Joseph Mallord William Turner

Dancing Peasants, Brittany


In Tate Britain

Prints and Drawings Room

View by appointment
Joseph Mallord William Turner 1775–1851
Watercolour, gouache and pen and watercolour on paper
Support: 132 × 190 mm
Accepted by the nation as part of the Turner Bequest 1856
Turner Bequest CCLIX 197

Display caption

During his travels Turner was always interested in the distinctive qualities of local dress, occasionally making it a separate area of study. As well as this subject, there are sketches of the decorative headwear worn by Breton ladies in Turner's sketchbooks. The lively and humourous group in this work are caught in a celebratory dance, the image acting as a kind of snap-shot of traditional Breton life, much like the images tourists continue to appreciate. The second half of the 1820s was a period when Turner was particularly concerned with figure subjects, both in his oil paintings and his watercolours, although contemporary critics sometimes derided his efforts.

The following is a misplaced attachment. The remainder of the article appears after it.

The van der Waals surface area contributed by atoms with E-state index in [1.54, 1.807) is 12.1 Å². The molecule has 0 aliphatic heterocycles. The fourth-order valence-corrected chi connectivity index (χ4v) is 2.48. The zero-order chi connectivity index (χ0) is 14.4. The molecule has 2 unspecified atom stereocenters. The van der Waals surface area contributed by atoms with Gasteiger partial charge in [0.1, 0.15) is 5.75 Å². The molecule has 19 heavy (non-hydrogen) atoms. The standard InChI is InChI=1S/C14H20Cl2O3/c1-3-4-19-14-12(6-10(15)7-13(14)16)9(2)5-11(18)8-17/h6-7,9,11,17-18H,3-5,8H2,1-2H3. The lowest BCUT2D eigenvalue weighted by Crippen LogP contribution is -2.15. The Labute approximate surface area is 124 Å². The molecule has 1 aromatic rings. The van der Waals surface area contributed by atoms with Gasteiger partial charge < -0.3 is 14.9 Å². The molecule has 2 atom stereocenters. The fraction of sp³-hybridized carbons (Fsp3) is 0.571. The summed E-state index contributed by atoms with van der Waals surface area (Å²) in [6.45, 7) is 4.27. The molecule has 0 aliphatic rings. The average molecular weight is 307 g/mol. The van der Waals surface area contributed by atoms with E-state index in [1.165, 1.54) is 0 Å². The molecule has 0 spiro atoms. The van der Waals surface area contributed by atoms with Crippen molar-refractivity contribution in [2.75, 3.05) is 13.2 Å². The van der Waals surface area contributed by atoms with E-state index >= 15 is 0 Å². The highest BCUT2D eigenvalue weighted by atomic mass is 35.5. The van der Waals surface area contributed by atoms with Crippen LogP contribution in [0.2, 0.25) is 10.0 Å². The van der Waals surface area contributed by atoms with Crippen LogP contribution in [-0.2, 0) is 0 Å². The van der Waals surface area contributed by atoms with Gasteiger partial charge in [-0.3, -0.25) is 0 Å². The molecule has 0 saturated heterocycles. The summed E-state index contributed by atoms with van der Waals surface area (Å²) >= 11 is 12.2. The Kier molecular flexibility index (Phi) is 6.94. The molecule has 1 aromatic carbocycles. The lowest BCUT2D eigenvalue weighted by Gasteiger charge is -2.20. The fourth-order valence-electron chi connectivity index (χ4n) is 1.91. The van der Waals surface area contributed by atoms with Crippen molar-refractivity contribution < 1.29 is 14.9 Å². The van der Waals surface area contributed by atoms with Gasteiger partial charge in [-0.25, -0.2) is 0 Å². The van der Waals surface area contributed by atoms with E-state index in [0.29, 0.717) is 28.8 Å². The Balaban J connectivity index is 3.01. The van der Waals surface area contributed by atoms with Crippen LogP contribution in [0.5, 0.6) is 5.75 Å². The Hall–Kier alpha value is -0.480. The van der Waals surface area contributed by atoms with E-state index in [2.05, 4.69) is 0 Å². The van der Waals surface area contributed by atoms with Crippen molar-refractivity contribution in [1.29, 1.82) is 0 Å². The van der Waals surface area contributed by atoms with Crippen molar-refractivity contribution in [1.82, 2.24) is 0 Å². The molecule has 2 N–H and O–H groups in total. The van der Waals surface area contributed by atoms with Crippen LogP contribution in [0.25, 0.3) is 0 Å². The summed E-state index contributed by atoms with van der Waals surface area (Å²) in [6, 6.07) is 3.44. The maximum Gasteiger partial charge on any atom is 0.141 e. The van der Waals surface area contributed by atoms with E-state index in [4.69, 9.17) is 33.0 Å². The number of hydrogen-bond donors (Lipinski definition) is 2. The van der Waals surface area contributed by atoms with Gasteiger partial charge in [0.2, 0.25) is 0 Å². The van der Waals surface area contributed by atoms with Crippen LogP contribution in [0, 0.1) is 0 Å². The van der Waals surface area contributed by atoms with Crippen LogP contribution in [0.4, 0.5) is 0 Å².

Gallery label, September 2004

Does this text contain inaccurate information or language that you feel we should improve or change? We would like to hear from you.

Catalogue entry

Turner worked up this colour study of Breton peasants taking part in a clog dance from material gathered on his 1826 tour of Northern France. It is based on pencil studies in the Morlaise to Nantes sketchbook; see entry for Tate D23057 (Turner Bequest CCXLVII 25a).
Technical Notes:
The sheet belongs to a batch of dense blue paper with dark fibres used by Turner made by George Steart of Bally, Ellen and Steart at De Montault Mill, Coombe Down, Bath. 1
Ian Warrell, Turner on the Loire, exhibition catalogue, Tate Gallery, London 1997, p.238.
Inscribed in pencil with the note ‘CCLIX . 197’ in the bottom right-hand corner of the sheet. Stamped in black with the Turner Bequest monogram and with ‘CCLIX – 197’ in the centre of the sheet.

John Chu
March 2016

Read full Catalogue entry


You might like

In the shop